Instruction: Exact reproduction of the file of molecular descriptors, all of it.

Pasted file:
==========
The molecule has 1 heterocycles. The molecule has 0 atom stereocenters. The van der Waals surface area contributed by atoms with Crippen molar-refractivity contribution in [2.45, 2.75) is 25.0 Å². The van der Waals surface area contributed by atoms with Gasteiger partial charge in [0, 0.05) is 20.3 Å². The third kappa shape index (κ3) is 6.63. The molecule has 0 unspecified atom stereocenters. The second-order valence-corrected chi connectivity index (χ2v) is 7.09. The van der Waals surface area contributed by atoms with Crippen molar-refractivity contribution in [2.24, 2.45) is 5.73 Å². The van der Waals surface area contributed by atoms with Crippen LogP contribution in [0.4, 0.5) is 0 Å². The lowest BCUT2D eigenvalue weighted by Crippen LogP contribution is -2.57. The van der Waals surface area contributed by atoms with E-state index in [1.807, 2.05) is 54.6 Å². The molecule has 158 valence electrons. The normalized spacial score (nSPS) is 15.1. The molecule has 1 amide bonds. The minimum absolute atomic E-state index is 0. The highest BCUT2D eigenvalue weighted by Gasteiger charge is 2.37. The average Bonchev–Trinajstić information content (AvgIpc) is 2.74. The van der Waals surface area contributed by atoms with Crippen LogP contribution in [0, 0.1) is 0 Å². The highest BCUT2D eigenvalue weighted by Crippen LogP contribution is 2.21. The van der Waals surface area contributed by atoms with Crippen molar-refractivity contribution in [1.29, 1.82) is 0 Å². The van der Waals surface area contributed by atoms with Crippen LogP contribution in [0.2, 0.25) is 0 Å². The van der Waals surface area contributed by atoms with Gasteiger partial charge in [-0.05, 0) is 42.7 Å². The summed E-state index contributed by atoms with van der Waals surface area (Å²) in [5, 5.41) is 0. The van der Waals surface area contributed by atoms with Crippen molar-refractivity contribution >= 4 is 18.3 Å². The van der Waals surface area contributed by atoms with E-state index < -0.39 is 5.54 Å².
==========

The molecule has 1 heterocycles. The molecule has 0 atom stereocenters. The van der Waals surface area contributed by atoms with Crippen molar-refractivity contribution in [2.45, 2.75) is 25.0 Å². The van der Waals surface area contributed by atoms with Gasteiger partial charge in [0, 0.05) is 20.3 Å². The third kappa shape index (κ3) is 6.63. The molecule has 0 unspecified atom stereocenters. The second-order valence-corrected chi connectivity index (χ2v) is 7.09. The van der Waals surface area contributed by atoms with Crippen molar-refractivity contribution in [2.24, 2.45) is 5.73 Å². The van der Waals surface area contributed by atoms with Crippen LogP contribution in [0.4, 0.5) is 0 Å². The lowest BCUT2D eigenvalue weighted by Crippen LogP contribution is -2.57. The van der Waals surface area contributed by atoms with E-state index in [1.807, 2.05) is 54.6 Å². The molecule has 158 valence electrons. The normalized spacial score (nSPS) is 15.1. The molecule has 1 amide bonds. The minimum absolute atomic E-state index is 0. The highest BCUT2D eigenvalue weighted by Gasteiger charge is 2.37. The average Bonchev–Trinajstić information content (AvgIpc) is 2.74. The van der Waals surface area contributed by atoms with Crippen LogP contribution in [0, 0.1) is 0 Å². The highest BCUT2D eigenvalue weighted by Crippen LogP contribution is 2.21. The van der Waals surface area contributed by atoms with Crippen molar-refractivity contribution in [1.29, 1.82) is 0 Å². The van der Waals surface area contributed by atoms with Crippen LogP contribution in [0.2, 0.25) is 0 Å². The van der Waals surface area contributed by atoms with Gasteiger partial charge in [-0.05, 0) is 42.7 Å². The summed E-state index contributed by atoms with van der Waals surface area (Å²) in [5, 5.41) is 0. The van der Waals surface area contributed by atoms with Crippen molar-refractivity contribution >= 4 is 18.3 Å². The van der Waals surface area contributed by atoms with E-state index < -0.39 is 5.54 Å².